I’m never a fan of such conferences and this was the first I ever opted to attend. I was blown away by the quality AND the suggestions on exactly how the average appraiser can improve their business and professionalism. It exceeded all expectations.
Mike: I questioned this conference from the inception. You are right that I did not attend. The fact that I did not attend was NOT an over site, I purposely did not attend. As a group the appraisal profession has a zillion problems but WE could solve 97% of all of those problems within six months if we were to just come together and do so. Appraisers could not possibly have any worse enemies than themselves! Thank GOD that I have finally retired from this business. I still love it and a lot of the people involved. It is just a shame that something so simple has to be so hard!
I just can’t afford to go anywhere…
Isn’t that true! There’s nothing like winding down business the week before you need to leave, and when returning taking another week to build up business. To take a one week vacation (what is that), is to lose or slow down ones income for +/- three weeks.
As there was no whining, and it wasn’t a complaint fest, I wouldn’t have fit in.
Seek the truth.
Well, I certainly can’t argue the 97% statement. Nor would I want to. You are correct.
Along those lines, when someone (or a group of ‘someones’) takes a positive step to try to build that unity it is counterproductive to disparage their efforts.
Wayne, there is never a shortage of us (including myself) willing to find faults. I’m trying to work on myself.
Mike: I am lazy….that is why I have retired. As a certified general appraiser with 40 years of experience I could be working 24 hours a day 7 days each week. Never will I work with an AMC. I do not ask what will you pay, I state what I charge. I am not trying to be boastful as any appraiser can do the same if they will just get with the program! LOL…so easy!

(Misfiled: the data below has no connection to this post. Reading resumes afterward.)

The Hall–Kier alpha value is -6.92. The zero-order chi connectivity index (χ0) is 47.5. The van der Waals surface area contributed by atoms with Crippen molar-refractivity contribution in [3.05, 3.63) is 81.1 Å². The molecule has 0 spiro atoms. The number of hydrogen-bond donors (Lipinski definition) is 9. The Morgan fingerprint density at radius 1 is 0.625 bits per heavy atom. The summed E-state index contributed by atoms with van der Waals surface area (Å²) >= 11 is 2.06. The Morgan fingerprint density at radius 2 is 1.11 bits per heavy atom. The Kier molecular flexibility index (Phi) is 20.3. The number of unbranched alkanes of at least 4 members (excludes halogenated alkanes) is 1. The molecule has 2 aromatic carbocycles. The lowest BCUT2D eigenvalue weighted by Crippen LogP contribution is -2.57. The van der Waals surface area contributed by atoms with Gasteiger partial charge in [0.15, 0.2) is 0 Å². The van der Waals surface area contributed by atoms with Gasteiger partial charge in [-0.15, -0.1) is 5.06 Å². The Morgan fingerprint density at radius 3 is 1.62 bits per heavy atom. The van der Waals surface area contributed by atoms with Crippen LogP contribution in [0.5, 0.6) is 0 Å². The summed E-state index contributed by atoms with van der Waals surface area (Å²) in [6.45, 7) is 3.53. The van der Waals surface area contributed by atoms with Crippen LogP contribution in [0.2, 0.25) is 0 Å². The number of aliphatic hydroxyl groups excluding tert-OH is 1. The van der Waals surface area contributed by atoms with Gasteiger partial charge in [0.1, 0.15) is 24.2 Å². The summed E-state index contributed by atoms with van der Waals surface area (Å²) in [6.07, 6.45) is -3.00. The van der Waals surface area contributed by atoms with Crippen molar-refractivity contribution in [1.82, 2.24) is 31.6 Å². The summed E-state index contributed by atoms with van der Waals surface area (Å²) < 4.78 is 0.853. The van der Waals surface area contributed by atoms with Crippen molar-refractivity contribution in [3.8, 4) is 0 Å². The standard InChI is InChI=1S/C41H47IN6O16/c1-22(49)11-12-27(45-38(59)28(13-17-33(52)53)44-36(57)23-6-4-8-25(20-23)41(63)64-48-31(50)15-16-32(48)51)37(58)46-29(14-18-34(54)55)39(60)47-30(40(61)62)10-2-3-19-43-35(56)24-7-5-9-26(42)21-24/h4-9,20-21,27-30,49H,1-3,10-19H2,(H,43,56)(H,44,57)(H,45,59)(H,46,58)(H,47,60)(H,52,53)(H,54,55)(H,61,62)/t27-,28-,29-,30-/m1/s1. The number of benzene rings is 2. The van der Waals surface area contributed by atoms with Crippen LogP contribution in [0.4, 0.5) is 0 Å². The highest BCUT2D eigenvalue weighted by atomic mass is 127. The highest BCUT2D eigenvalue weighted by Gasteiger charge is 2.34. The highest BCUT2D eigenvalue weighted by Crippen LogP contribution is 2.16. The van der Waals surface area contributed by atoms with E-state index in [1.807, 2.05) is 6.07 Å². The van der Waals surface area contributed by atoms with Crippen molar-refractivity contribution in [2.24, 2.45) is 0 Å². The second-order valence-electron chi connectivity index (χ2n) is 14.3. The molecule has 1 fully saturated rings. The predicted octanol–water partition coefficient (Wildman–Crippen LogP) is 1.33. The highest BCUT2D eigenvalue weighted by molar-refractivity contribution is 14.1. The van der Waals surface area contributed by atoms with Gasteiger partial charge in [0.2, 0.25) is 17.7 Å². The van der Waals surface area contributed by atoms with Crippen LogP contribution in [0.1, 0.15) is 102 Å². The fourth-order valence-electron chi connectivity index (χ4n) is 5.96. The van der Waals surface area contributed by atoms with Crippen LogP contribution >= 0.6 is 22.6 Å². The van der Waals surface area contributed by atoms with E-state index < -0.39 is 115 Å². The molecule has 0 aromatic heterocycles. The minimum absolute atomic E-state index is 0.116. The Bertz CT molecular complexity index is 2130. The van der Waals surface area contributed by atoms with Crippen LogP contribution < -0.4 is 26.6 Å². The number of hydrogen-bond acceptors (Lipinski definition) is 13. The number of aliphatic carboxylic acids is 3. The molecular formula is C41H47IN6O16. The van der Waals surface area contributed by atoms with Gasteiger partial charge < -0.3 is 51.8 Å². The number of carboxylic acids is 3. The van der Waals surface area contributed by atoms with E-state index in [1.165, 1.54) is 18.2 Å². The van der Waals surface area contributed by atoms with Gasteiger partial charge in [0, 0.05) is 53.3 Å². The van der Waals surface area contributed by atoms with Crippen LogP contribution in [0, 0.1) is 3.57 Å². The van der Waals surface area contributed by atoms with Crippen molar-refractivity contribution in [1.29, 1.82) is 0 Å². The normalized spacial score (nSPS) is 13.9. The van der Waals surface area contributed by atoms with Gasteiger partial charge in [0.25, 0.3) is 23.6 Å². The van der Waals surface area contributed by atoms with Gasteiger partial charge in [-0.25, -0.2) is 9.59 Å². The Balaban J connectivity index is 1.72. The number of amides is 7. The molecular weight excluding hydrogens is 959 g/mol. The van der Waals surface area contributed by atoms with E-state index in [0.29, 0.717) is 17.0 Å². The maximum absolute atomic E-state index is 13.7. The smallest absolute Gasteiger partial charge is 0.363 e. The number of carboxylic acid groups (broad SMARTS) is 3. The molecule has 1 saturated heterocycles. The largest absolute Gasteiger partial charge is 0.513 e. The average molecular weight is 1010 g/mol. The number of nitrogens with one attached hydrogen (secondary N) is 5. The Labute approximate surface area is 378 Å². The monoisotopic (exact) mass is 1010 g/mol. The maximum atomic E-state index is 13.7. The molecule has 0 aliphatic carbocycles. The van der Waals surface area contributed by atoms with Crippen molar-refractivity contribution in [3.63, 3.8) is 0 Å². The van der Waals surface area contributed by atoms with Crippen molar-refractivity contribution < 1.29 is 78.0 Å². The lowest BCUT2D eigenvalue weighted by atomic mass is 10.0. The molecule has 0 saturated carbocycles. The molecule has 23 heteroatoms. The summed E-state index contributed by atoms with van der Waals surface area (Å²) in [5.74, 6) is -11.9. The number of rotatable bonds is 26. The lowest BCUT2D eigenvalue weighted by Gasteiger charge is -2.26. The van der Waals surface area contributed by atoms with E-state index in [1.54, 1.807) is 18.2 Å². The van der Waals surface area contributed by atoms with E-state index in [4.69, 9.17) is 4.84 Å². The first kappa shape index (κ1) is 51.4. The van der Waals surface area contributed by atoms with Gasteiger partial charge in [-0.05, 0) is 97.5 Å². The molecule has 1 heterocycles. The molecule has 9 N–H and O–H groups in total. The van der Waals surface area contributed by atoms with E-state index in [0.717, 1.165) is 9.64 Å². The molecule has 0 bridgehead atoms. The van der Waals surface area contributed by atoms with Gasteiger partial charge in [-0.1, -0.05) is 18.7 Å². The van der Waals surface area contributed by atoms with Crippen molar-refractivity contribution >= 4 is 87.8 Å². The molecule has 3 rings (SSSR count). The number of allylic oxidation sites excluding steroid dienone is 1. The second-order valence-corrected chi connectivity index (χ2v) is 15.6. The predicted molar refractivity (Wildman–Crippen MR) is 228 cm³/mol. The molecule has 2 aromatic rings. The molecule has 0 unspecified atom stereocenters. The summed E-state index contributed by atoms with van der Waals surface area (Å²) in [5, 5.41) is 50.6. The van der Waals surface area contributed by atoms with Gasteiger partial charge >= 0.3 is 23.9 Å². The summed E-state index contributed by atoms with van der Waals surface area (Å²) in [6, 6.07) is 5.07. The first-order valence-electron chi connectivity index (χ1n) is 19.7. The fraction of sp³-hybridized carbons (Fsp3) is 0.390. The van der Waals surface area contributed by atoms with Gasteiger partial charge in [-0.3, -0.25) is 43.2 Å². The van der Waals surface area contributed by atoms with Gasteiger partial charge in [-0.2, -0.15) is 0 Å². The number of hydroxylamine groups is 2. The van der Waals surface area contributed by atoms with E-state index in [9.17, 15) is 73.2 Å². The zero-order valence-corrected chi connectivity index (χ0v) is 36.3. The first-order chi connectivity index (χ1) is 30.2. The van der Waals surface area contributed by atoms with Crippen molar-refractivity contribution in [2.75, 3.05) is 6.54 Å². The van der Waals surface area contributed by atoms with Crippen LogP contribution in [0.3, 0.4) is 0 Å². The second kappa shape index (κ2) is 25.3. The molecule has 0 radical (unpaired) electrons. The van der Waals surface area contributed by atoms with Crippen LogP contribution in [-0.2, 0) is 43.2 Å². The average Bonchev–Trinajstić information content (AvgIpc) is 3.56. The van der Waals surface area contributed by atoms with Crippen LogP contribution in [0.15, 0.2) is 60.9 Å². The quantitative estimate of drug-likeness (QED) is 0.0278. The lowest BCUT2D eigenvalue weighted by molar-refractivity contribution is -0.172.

2019 is just around the corner. Why don’t we take a few minutes and educate each other about the tremendous number of appraisal assignments available that has NOTHING to do with a management company! I would request that each of you add to this list as I am sure that I will miss many possibilities. I will start with the local sources. How about your friendly Realtors. They have sent me hundreds of assignments over the years. How about builders or contractors? How about your local accountants? How about the local attorney? (divorce, right of way, estate, etc.) Homeowner’s association, rural water supply company, school district, city government **** a wealth of work as they need right-of-way for roads, water and sewer easements, lift stations, and on and on and on. Not my intention to write a book but we have not discussed the county government or the state government or the federal government…..MY GOODNESS there is so much appraisal work out there that even the most pitiful appraiser could stay busy and make good money! What is the problem?
1. Federal agencies such as IRS hire subject matter experts as field reviewers (COTRS).
2. School districts and college districts also hire appraisers for condemnation work (and typically pay a very good fee).
3. Hard Money Lenders-but only those that allow (prefer) field collection of fees directly from the borrower at the time of inspection.
4. Your neighbors and other parties. It’s ok to ‘farm’ your neighborhood just as a real estate agent does.
My father was a barber and had his own shop. As a kid I grew up running around and the customers watched me grow up. There is just something about your barber…people tell their barber “everything”. I suppose that I have heard every joke known to man. At age 14 I knew who was running around on their wife and what politician was a crook. I am not bragging but I was damn good at checkers! We fought World War 2 almost every day! If you are a barber…you go to the front of the line at the doctor’s office or the auto repair shop. I was just “there” if someone had a six pack of beer I was given one too. As a kid I was friends with the sheriff, the congressman, the college professors, guys at the sawmill, etc. I think that appraisers should go out and tell the whole world that they are open for business. No need to be shy…tell them and tell them again….at some point “they” will listen and send you a hell of a lot of business. All of these people are just like YOU!